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Publication numberUS7882861 B2
Publication typeGrant
Application numberUS 11/726,917
Publication dateFeb 8, 2011
Filing dateMar 23, 2007
Priority dateMar 23, 2007
Also published asUS20080230143
Publication number11726917, 726917, US 7882861 B2, US 7882861B2, US-B2-7882861, US7882861 B2, US7882861B2
InventorsDavid C. Swanson
Original AssigneeSwanson David C
Export CitationBiBTeX, EndNote, RefMan
External Links: USPTO, USPTO Assignment, Espacenet
Vacuum storage system
US 7882861 B2
Abstract
The vacuum storage system comprises: a vacuum pump, a vacuum bus, a control system to monitor and maintain a selected vacuum level in the vacuum bus. The control system provides system shutdown and alerts or warnings when the selected vacuum level cannot be maintained within the vacuum bus. The vacuum storage system further comprises one or more canister ports wherein each of the canister ports comprises a check valve to assure that no loss of vacuum occurs in occupied canister ports when one or more of the canister ports are unoccupied and open to ambient pressure, a manual valve, and a fitment for removably attaching a canister.
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Claims(4)
1. A vacuum storage system for storing material under vacuum comprising:
(a) a vacuum pump;
(b) a vacuum bus;
(c) a control system to monitor and maintain a selected vacuum level in said vacuum bus;
(d) one or more canister ports wherein each of the canister ports comprises:
a check valve to assure that no loss of vacuum occurs in occupied canister ports when said vacuum bus is exposed to ambient pressure,
a manual valve placed between said canister and said check valve, said manual valve fluidly communicating with said canister and said check valve, and
(e) a fitment for removably attaching a canister.
2. The vacuum storage system of claim 1 wherein said control system provides automatic system shutdown when the selected vacuum level cannot be maintained within said vacuum bus.
3. The vacuum storage system of claim 1 wherein said control system provides warnings when the selected vacuum level cannot be maintained within said vacuum bus.
4. The vacuum storage system of claim 1 wherein said control system provides alerts when the selected vacuum level cannot be maintained within said vacuum bus.
Description
CROSS REFERENCE TO RELATED APPLICATIONS

There are no applications related to this application.

STATEMENT REGARDING FEDERAL SPONSORSHIP

No invention claimed in this application was made under Federally sponsored research or development.

BACKGROUND OF INVENTION

The advantages of storing foodstuffs and other perishable products under vacuum are well known in the art. The present invention provides an effective and economical means of providing this capability for a wide variety of perishable materials, including foodstuffs wherein a number of canisters are provided for storage of a like number of distinct perishable commodities while minimizing the possibility of cross contamination. A further purpose which has proved illusive in the art is provision of a means to release the vacuum used for storage of the perishable materials, make use of a portion of these materials and restore the vacuum for preservation of the remainder of the perishable material. The present invention provides a flexible system which accomplishes these objectives.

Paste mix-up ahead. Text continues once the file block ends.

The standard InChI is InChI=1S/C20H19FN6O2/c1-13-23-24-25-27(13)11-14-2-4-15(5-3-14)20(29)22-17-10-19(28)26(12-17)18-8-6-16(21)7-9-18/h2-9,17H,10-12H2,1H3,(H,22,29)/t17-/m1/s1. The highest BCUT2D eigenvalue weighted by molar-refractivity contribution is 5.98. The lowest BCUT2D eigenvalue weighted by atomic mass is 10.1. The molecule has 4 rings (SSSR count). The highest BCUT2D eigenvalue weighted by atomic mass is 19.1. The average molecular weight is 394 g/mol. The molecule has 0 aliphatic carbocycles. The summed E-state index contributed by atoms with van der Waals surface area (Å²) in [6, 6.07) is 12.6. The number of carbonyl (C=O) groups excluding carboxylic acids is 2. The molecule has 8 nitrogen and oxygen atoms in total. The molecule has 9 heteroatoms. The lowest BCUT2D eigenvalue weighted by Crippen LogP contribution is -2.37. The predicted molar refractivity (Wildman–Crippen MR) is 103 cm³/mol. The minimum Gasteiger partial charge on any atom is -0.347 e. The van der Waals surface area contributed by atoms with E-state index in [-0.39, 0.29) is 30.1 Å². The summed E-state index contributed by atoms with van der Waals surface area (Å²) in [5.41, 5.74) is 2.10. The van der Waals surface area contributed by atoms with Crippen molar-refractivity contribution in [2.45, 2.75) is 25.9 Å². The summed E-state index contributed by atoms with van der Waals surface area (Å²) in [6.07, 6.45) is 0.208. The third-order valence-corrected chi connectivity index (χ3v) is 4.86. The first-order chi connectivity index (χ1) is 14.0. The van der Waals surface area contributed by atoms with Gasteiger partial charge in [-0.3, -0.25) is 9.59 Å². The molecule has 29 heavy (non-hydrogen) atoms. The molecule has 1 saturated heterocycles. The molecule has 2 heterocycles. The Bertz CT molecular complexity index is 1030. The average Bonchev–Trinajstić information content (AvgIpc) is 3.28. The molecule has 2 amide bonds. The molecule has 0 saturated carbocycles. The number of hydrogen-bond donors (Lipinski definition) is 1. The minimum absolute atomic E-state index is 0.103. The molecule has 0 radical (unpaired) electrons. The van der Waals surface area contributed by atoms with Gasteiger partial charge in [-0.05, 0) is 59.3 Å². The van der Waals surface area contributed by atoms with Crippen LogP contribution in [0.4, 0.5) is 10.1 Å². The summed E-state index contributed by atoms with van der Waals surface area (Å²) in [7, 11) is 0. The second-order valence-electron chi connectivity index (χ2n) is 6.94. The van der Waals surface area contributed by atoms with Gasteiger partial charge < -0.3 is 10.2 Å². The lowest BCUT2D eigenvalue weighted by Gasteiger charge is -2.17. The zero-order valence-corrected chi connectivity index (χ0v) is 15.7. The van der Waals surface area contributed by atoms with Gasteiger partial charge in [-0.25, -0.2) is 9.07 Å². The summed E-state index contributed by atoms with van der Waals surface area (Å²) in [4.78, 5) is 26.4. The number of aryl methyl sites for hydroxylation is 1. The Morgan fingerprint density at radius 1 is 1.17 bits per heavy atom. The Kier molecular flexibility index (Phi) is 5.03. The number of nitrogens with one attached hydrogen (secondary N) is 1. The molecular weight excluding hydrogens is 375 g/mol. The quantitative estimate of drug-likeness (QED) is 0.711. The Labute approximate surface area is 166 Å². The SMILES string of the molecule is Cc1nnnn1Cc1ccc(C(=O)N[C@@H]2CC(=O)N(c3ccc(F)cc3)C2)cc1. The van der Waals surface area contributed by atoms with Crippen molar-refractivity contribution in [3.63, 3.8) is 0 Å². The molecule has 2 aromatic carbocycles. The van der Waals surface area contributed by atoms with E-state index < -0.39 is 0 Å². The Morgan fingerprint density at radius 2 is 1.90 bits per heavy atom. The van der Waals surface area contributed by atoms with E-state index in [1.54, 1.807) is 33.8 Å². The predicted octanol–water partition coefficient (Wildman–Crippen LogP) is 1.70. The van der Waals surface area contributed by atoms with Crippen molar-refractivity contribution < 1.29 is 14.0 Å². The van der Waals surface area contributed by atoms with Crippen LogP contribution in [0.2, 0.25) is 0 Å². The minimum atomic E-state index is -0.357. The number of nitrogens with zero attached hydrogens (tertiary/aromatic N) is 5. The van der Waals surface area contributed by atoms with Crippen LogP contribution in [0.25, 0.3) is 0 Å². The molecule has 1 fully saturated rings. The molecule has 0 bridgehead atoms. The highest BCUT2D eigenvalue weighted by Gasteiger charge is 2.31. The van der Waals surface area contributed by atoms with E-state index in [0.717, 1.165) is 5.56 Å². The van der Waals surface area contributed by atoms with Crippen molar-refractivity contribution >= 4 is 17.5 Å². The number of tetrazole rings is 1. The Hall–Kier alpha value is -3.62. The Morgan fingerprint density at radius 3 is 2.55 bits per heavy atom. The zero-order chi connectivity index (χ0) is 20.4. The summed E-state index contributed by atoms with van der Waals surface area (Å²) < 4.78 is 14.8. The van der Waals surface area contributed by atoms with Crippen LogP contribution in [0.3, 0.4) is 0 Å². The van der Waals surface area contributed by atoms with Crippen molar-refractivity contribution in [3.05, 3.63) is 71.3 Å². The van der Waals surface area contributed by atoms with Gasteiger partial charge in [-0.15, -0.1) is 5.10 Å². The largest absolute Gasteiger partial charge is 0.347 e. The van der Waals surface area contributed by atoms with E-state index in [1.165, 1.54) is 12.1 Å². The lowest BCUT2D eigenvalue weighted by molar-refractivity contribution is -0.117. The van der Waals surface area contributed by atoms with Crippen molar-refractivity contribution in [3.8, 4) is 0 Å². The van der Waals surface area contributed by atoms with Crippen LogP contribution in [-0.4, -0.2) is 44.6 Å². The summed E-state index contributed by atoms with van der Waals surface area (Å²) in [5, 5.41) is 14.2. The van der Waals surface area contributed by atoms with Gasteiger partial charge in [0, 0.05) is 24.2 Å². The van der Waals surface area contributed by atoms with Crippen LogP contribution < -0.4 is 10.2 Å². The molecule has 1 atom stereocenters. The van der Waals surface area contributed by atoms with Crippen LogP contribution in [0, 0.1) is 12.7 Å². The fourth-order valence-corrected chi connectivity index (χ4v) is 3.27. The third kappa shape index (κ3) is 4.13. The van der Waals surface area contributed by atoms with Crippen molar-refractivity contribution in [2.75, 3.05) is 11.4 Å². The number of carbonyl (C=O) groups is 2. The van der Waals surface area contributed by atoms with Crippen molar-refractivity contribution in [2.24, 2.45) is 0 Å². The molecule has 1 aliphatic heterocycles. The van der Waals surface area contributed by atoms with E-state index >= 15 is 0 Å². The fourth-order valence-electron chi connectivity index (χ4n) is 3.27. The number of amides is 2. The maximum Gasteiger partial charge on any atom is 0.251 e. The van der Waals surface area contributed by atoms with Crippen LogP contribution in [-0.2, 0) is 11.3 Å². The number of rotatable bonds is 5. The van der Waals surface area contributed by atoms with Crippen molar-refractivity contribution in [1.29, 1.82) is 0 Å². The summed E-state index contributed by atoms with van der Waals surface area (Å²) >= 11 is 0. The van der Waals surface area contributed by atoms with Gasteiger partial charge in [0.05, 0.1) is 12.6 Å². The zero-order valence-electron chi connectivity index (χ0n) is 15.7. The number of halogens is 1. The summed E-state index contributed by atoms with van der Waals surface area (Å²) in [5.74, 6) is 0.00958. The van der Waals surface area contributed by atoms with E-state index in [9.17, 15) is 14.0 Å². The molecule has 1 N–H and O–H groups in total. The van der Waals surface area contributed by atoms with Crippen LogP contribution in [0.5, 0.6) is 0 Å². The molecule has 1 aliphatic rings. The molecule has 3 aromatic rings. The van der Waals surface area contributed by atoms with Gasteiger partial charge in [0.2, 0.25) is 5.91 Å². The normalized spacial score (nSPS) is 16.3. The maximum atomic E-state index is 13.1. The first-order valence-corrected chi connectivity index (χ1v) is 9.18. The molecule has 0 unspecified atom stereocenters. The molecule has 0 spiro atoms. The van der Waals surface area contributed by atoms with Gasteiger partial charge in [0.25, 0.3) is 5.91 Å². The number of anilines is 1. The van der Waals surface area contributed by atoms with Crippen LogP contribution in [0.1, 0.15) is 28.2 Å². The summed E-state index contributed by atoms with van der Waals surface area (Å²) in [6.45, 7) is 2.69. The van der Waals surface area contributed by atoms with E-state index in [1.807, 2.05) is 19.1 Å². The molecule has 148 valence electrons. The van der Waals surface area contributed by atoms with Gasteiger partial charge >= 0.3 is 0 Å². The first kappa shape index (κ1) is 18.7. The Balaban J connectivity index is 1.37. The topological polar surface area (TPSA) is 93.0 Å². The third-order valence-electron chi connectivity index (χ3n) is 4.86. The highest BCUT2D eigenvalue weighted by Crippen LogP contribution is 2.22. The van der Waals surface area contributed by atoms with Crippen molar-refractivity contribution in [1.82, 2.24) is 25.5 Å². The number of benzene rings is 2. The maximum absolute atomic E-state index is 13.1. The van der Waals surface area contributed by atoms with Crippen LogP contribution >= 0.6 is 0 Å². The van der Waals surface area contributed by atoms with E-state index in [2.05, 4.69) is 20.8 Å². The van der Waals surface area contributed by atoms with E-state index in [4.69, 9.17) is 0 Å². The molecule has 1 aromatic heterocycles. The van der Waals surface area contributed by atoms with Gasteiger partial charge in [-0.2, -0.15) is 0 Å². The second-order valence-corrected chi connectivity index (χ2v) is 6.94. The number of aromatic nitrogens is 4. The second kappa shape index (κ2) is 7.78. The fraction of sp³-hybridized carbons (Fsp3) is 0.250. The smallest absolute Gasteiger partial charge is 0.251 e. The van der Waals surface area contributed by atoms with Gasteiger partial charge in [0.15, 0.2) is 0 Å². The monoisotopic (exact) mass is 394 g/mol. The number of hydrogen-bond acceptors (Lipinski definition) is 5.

There have been a number of classes of inventions which attempt to accomplish all or a part of these objectives. All have met with limited success usually because a narrower purpose is conceived.

U.S. Pat. No. 6,886,605 to Armando, published on May 3, 2005 is typical of a class of similar inventions whose purpose and design is limited to initial vacuum sealing of a container of a specific type. In this case, the vacuum sealing of wine bottles for later shipment and sale. Published US patent application 20030131566 by Glucksman, published on Jul. 17, 2003 is also a member of this class designed to seal lidded vessels.

U.S. Pat. No. 6,971,418 to De Costa, published on Dec. 6, 2005 is typical of a class of similar inventions whose purpose and design is limited to vacuum storage of a number of containers or material without isolation between the stored materials. In this class when vacuum is released on the chamber, the vacuum is released from all materials stored within the chamber. Published US patent application 20060090427 by Hau, et al, published on May 4, 2006, is also a member of this class but designed to maintain canisters under vacuum. Published US patent application 20060117763 by Espinosa, et al, published on Jun. 8, 2006, is also a member of this class but designed to maintain drawers within a cabinet under vacuum.

Published US patent application 20020083724 by Tarlow, published on Jul. 4, 2002, is typical of a class of similar inventions whose purpose and design is to provide vacuum storage of a number of containers or material. In this class the containers are integral to the overall system and provide a number of storage chambers each of which provides a tray for storage of perishable material. The present invention provides canisters which may are removed entirely from the system for use and cleaning.

BRIEF SUMMARY OF THE INVENTION

The vacuum storage system for storing material under vacuum comprises: a vacuum pump, a vacuum bus, a control system to monitor and maintain a selected vacuum level in the vacuum bus, the control system providing system shutdown and alerts or warnings when the selected vacuum level cannot be maintained within the vacuum bus, and one or more canister ports wherein each of the canister ports comprises a check valve to assure that no loss of vacuum occurs in occupied canister ports when one or more of the canister ports are unoccupied and open to ambient pressure, a manual valve, and a fitment for removably attaching a canister.

The vacuum pump is a fluid pump designed and configured to provide reduced pressure or vacuum at its input by removing air or any other compressible fluid from a device attached to the input.